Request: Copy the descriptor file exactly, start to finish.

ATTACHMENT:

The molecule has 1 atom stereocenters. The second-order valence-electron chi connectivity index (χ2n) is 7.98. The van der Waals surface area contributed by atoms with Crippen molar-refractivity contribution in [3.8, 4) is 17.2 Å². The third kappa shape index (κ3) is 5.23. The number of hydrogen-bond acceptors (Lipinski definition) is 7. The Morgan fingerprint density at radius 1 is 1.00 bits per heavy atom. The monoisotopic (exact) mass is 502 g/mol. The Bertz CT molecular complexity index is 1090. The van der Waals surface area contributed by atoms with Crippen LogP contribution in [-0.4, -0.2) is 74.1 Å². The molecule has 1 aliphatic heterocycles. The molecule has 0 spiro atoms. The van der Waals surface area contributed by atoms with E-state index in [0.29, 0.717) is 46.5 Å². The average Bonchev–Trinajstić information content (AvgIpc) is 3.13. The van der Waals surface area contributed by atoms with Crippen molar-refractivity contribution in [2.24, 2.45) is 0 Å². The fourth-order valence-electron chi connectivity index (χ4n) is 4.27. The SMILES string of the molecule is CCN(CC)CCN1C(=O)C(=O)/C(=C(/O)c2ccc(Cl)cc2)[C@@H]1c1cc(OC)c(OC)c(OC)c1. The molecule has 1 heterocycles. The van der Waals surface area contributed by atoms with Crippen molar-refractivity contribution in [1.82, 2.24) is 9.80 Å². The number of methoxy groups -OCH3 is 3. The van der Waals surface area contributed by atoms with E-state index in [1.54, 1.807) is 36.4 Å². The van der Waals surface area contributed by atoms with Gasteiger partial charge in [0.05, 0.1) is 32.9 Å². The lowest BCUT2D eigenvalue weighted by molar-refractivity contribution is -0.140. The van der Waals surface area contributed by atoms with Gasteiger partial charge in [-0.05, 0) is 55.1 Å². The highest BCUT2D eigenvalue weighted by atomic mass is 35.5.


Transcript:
The molecule has 1 atom stereocenters. The second-order valence-electron chi connectivity index (χ2n) is 7.98. The van der Waals surface area contributed by atoms with Crippen molar-refractivity contribution in [3.8, 4) is 17.2 Å². The third kappa shape index (κ3) is 5.23. The number of hydrogen-bond acceptors (Lipinski definition) is 7. The Morgan fingerprint density at radius 1 is 1.00 bits per heavy atom. The monoisotopic (exact) mass is 502 g/mol. The Bertz CT molecular complexity index is 1090. The van der Waals surface area contributed by atoms with Crippen LogP contribution in [-0.4, -0.2) is 74.1 Å². The molecule has 1 aliphatic heterocycles. The molecule has 0 spiro atoms. The van der Waals surface area contributed by atoms with E-state index in [0.29, 0.717) is 46.5 Å². The average Bonchev–Trinajstić information content (AvgIpc) is 3.13. The van der Waals surface area contributed by atoms with Crippen molar-refractivity contribution in [2.24, 2.45) is 0 Å². The fourth-order valence-electron chi connectivity index (χ4n) is 4.27. The SMILES string of the molecule is CCN(CC)CCN1C(=O)C(=O)/C(=C(/O)c2ccc(Cl)cc2)[C@@H]1c1cc(OC)c(OC)c(OC)c1. The molecule has 1 heterocycles. The van der Waals surface area contributed by atoms with Crippen molar-refractivity contribution in [1.82, 2.24) is 9.80 Å². The number of methoxy groups -OCH3 is 3. The van der Waals surface area contributed by atoms with E-state index in [1.54, 1.807) is 36.4 Å². The van der Waals surface area contributed by atoms with Gasteiger partial charge in [0.05, 0.1) is 32.9 Å². The lowest BCUT2D eigenvalue weighted by molar-refractivity contribution is -0.140. The van der Waals surface area contributed by atoms with Gasteiger partial charge in [-0.05, 0) is 55.1 Å². The highest BCUT2D eigenvalue weighted by atomic mass is 35.5.